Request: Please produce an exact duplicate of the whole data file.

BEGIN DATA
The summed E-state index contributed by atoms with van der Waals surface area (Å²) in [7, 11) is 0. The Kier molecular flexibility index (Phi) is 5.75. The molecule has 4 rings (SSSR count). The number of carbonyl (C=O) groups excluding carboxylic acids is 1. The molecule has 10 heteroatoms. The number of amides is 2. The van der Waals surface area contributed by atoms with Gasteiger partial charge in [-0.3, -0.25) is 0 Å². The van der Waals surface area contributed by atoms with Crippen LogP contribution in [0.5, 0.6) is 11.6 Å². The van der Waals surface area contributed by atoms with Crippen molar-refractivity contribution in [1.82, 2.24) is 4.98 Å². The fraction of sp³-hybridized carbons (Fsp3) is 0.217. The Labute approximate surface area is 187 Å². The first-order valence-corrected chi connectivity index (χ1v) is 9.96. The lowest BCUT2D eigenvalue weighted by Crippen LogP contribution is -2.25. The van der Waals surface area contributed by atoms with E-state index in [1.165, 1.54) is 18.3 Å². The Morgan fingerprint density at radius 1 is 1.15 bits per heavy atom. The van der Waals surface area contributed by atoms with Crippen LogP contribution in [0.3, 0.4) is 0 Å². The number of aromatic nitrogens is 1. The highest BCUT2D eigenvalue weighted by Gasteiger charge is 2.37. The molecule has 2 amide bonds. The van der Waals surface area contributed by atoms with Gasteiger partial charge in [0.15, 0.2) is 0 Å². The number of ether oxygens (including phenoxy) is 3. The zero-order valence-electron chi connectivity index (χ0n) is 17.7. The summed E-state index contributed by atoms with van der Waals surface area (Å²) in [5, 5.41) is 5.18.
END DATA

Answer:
The summed E-state index contributed by atoms with van der Waals surface area (Å²) in [7, 11) is 0. The Kier molecular flexibility index (Phi) is 5.75. The molecule has 4 rings (SSSR count). The number of carbonyl (C=O) groups excluding carboxylic acids is 1. The molecule has 10 heteroatoms. The number of amides is 2. The van der Waals surface area contributed by atoms with Gasteiger partial charge in [-0.3, -0.25) is 0 Å². The van der Waals surface area contributed by atoms with Crippen LogP contribution in [0.5, 0.6) is 11.6 Å². The van der Waals surface area contributed by atoms with Crippen molar-refractivity contribution in [1.82, 2.24) is 4.98 Å². The fraction of sp³-hybridized carbons (Fsp3) is 0.217. The Labute approximate surface area is 187 Å². The first-order valence-corrected chi connectivity index (χ1v) is 9.96. The lowest BCUT2D eigenvalue weighted by Crippen LogP contribution is -2.25. The van der Waals surface area contributed by atoms with E-state index in [1.165, 1.54) is 18.3 Å². The Morgan fingerprint density at radius 1 is 1.15 bits per heavy atom. The van der Waals surface area contributed by atoms with Crippen LogP contribution in [0.3, 0.4) is 0 Å². The number of aromatic nitrogens is 1. The highest BCUT2D eigenvalue weighted by Gasteiger charge is 2.37. The molecule has 2 amide bonds. The van der Waals surface area contributed by atoms with Gasteiger partial charge in [0.15, 0.2) is 0 Å². The number of ether oxygens (including phenoxy) is 3. The zero-order valence-electron chi connectivity index (χ0n) is 17.7. The summed E-state index contributed by atoms with van der Waals surface area (Å²) in [5, 5.41) is 5.18.